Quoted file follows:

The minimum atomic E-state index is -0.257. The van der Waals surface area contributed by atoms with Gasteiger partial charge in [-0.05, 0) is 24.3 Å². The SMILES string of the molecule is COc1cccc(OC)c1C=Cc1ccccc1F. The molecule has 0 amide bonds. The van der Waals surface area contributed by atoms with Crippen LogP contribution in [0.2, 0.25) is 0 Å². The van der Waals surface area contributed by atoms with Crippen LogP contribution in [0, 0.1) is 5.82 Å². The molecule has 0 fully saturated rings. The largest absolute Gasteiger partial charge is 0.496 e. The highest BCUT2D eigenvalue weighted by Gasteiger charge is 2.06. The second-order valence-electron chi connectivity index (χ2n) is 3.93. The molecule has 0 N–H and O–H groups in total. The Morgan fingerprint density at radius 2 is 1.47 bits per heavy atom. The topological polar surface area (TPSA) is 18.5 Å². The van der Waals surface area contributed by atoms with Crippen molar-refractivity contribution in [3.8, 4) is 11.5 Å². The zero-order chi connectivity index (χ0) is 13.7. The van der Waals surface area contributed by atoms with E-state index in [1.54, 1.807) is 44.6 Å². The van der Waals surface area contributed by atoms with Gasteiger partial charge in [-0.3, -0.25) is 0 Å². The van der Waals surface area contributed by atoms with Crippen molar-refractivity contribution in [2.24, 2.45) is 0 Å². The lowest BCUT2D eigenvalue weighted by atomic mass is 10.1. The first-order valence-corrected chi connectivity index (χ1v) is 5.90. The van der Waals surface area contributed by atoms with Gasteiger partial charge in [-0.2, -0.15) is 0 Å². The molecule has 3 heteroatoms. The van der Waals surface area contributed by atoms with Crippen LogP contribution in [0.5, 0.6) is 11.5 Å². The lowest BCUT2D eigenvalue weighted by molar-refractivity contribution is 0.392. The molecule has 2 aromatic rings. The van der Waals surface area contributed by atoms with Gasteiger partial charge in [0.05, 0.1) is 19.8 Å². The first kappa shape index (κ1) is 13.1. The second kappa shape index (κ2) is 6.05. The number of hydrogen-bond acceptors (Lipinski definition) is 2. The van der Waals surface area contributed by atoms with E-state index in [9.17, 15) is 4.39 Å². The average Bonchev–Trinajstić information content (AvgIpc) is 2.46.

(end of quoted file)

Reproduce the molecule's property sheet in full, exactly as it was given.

The minimum atomic E-state index is -0.257. The van der Waals surface area contributed by atoms with Gasteiger partial charge in [-0.05, 0) is 24.3 Å². The SMILES string of the molecule is COc1cccc(OC)c1C=Cc1ccccc1F. The molecule has 0 amide bonds. The van der Waals surface area contributed by atoms with Crippen LogP contribution in [0.2, 0.25) is 0 Å². The van der Waals surface area contributed by atoms with Crippen LogP contribution in [0, 0.1) is 5.82 Å². The molecule has 0 fully saturated rings. The largest absolute Gasteiger partial charge is 0.496 e. The highest BCUT2D eigenvalue weighted by Gasteiger charge is 2.06. The second-order valence-electron chi connectivity index (χ2n) is 3.93. The molecule has 0 N–H and O–H groups in total. The Morgan fingerprint density at radius 2 is 1.47 bits per heavy atom. The topological polar surface area (TPSA) is 18.5 Å². The van der Waals surface area contributed by atoms with Crippen molar-refractivity contribution in [3.8, 4) is 11.5 Å². The zero-order chi connectivity index (χ0) is 13.7. The van der Waals surface area contributed by atoms with E-state index in [1.54, 1.807) is 44.6 Å². The van der Waals surface area contributed by atoms with Gasteiger partial charge in [-0.3, -0.25) is 0 Å². The van der Waals surface area contributed by atoms with Crippen molar-refractivity contribution in [2.24, 2.45) is 0 Å². The lowest BCUT2D eigenvalue weighted by atomic mass is 10.1. The first-order valence-corrected chi connectivity index (χ1v) is 5.90. The van der Waals surface area contributed by atoms with Gasteiger partial charge in [-0.2, -0.15) is 0 Å². The molecule has 3 heteroatoms. The van der Waals surface area contributed by atoms with Crippen LogP contribution in [0.5, 0.6) is 11.5 Å². The lowest BCUT2D eigenvalue weighted by molar-refractivity contribution is 0.392. The molecule has 2 aromatic rings. The van der Waals surface area contributed by atoms with Gasteiger partial charge in [0.05, 0.1) is 19.8 Å². The first kappa shape index (κ1) is 13.1. The second kappa shape index (κ2) is 6.05. The number of hydrogen-bond acceptors (Lipinski definition) is 2. The van der Waals surface area contributed by atoms with E-state index in [9.17, 15) is 4.39 Å². The average Bonchev–Trinajstić information content (AvgIpc) is 2.46.